We haven’t reviewed a motherboard since the release of Intel’s B760 chipset. With 14th-Gen on the horizon, we are due some more high-end options capable of handling the rumoured new chips. ASUS in particular is one of the manufacturers creating a few new boards for the alleged new generation of CPUs, set to reach new levels of performance.
However, ASUS has been offering a bit of a mixed bag of products recently. We’ve seen their lacklustre ROG Ally lose support due to poor software, and an inherent microSD problem. Some ASUS motherboards were also exploding 7800X3D CPUs a few months back, which wasn’t properly addressed by the manufacturer until an exposé was released about it.
However, ASUS hasn’t always been in consumers bad graces, and I like to believe that they’ve just had a bit of a bad year when it comes to PR. Regardless of this, ASUS have kindly sent us their ProArt Creator motherboard on the Z790 chipset to take a look at, and we’re pretty excited to see what this board has on offer versus the competition.
Buy the ASUS ProArt Z790 Creator WiFi on:
Are Z790 Motherboards Worth It?
Z790 is the flagship chipset that Intel has coined since the release of their Z390 options back in 2018. These boards offer the best features, support CPU overclocking, and I’d even go as far to say that they often look better than most other options. But with all things in life, the more fancy something is, the higher the price tag, and this is unfortunately the case with Z790 boards. While this chipset is the most feature rich, these boards are also the most expensive, which begs the question. Are Z790 motherboards worth it?
To break this down, it is probably worth briefly delving into chipset differences, to see what they both offer. The main competitor chipset to Z790 is B760. These boards are considered to be more budget and mid-range, and thus are cheaper. But there are also some small feature changes that separate the two. The main one is PCI-E slots, B760 boards only support 14 PCI-E 4.0 and 3.0 lanes, where as Z790 motherboards can leverage 28, on top of the PCI-E 5.0 lanes that come with the CPU. This means that Z790 options will have more graphics card and SSD slots, making them ideal for users that need more storage, or plan on building a multi-GPU system.
Otherwise, these chipsets are pretty similar all in all. You lose a couple of max USB ports and SATA ports, along with CPU overclocking capability on B760 boards, but the specs are pretty close on the whole. With this in mind, I think consumers should definitely have a rethink about picking Z790 motherboards over B760. While there are some distinct bonuses, these come at a cost that oftentimes isn’t worth it. You’re also to a degree buying into future-proofing tax more than anything, as the vast majority of B760 boards will be more than capable of handling more complex workstation applications, just without overclocking.
Z790 ProArt Creator Design & Aesthetic
Moving onto the design of the Z790 ProArt motherboard, upon opening the box and the anti-static bag, you’re greeted with a gravelly black and grey, with golden inlays across the rear IO heatsink, and a number of other pieces of metal on the board. Admittedly, I am really not a fan of the aesthetic that this board is going for. I’m assuming that because this is a workstation motherboard that ASUS have gone for a sophisticated but minimalist style, but I feel the golden contrast just looks tacky. There are few motherboards that I think could get away with using gold, and the only one I’ve liked in the past is the Z790 Ace from MSI.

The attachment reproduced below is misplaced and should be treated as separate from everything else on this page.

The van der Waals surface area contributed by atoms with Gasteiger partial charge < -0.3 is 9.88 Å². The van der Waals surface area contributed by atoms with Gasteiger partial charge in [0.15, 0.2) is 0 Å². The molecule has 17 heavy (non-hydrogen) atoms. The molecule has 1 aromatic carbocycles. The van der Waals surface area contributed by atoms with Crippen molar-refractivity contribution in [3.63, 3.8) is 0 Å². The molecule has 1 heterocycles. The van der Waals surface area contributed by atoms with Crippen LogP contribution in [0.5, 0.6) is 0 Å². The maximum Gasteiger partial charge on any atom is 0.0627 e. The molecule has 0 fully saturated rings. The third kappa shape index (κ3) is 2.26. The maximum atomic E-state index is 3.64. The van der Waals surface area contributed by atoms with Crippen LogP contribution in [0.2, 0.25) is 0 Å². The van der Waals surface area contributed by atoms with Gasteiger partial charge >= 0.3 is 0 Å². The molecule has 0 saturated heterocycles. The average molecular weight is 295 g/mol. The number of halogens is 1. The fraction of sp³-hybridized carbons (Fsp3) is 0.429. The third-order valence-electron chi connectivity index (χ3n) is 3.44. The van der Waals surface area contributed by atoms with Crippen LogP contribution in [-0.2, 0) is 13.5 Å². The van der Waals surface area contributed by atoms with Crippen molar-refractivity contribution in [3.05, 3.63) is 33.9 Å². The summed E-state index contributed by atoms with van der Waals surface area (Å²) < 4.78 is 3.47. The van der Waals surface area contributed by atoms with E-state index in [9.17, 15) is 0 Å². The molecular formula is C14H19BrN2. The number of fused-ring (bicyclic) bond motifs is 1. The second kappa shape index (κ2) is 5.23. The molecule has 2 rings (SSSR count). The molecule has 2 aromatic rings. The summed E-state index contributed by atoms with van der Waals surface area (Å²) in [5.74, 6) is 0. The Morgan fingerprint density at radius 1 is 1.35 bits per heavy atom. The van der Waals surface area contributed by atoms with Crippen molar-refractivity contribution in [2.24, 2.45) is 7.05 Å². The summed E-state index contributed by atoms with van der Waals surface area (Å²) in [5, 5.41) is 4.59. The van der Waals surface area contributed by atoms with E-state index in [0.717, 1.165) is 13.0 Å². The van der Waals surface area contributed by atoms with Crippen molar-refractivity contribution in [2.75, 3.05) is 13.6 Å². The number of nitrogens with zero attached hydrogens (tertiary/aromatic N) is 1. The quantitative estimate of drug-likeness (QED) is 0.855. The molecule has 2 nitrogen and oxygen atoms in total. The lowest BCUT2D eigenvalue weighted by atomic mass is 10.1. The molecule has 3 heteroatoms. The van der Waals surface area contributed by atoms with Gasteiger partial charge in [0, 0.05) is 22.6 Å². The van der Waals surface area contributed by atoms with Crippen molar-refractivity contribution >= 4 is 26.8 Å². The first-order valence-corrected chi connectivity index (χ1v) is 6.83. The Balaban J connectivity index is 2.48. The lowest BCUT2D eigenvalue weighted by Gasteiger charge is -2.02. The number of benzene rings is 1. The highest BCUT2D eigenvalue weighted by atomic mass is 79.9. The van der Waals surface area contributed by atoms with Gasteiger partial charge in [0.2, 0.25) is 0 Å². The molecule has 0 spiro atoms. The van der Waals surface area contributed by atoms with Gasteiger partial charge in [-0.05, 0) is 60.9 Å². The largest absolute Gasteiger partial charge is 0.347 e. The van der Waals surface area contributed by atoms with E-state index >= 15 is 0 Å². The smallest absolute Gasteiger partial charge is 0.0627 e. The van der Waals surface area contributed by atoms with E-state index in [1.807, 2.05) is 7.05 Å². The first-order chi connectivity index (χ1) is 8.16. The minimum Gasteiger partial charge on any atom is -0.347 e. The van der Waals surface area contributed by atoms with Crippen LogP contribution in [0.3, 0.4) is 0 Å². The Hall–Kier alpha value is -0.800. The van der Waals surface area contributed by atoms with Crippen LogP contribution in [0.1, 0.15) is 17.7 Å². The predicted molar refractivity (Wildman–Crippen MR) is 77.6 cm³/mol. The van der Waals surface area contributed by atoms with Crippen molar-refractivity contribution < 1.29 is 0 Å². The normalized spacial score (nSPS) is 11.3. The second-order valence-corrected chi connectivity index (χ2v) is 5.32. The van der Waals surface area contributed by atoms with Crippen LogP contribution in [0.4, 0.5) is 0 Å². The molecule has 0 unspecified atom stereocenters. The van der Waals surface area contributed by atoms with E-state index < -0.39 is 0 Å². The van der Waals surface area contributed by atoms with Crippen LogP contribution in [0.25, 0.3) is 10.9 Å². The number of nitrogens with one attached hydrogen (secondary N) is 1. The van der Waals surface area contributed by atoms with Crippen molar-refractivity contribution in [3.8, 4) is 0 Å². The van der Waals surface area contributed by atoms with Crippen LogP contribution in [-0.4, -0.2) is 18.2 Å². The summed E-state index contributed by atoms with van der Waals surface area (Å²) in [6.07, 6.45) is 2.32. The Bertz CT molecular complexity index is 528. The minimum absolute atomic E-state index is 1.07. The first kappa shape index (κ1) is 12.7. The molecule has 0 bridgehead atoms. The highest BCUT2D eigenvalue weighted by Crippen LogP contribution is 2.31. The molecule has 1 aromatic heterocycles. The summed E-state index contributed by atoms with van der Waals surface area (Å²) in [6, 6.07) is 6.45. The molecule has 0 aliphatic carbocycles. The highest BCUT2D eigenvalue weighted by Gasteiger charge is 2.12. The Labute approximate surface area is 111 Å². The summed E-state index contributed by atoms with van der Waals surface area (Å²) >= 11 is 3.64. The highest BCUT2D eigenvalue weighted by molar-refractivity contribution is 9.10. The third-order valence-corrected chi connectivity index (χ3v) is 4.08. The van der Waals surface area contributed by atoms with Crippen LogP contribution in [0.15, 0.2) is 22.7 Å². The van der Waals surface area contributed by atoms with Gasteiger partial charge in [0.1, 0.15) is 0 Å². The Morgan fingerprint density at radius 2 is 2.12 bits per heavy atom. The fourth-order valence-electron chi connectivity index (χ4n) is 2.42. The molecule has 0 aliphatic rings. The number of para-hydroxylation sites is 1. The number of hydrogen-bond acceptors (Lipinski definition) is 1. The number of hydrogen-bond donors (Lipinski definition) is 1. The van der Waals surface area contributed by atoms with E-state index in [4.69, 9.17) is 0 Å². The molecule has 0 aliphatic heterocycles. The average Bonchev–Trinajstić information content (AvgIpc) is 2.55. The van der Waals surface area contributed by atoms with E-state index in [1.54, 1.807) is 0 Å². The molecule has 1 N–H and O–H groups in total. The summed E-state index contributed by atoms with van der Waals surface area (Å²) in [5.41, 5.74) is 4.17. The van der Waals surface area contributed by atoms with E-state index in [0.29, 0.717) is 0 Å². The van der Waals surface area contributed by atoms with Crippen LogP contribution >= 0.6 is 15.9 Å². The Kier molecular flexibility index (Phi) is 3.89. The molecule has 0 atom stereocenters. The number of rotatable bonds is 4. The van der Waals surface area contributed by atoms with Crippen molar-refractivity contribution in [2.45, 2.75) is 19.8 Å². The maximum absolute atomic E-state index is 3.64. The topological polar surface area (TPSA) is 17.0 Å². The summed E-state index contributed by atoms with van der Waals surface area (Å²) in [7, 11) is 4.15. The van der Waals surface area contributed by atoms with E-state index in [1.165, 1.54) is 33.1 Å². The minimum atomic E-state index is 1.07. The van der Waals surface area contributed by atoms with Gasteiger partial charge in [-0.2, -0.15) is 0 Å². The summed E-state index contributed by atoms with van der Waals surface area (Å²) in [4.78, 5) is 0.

Luckily, ASUS haven’t gone too crazy with the gold look on this board, but the ProArt livery on top of the IO heatsink is garish. I feel this motherboard would have looked much nicer if ASUS had prioritised a true minimalist aesthetic, with an all-black PCB and heatsinks. The weird translucent metal that dons the left side of the PCB just looks strange and I’m really not a fan of it. But if you share the same opinion as me, you’ll likely be able to ignore the gross colour arrangement by putting it in a black case with some fairly minimal lighting.
I do quite like the brushed black metal that you’ll find on the M.2 heatsinks, I think ASUS have done a nice job there, its just a shame the rest of the board doesn’t follow the same style. As an alternative approach to this, I feel ASUS could have opted for an all-white aesthetic instead. White is all the rage for minimalist style systems, and if this is what ASUS are trying to achieve with their Creator-focused workstation boards, then I think white would go down better.
To summarise the design, this ATX board is really not for me. The gold livery has the opposite effect that ASUS are trying to achieve, resulting in a tacky and quite garish looking board that would be much better with an all-black aesthetic. Some consumers may like this, but I’d rather just have one block colour, some nice brushed metal, and call it a day.
ProArt Specs & Performance
Moving onto the specs of this motherboard, we’re taking a slightly different approach to this review in comparison to some of our older motherboard content. Instead of talking about the specs of this board as if they’re features, we’ll be breaking down all of the individual specs, with discussion as to why they’re good (or bad). We’ve also provided a couple of other motherboards here that come in at a similar (or lower price) to use as points of comparison highlighting the pros and cons of this particular motherboard.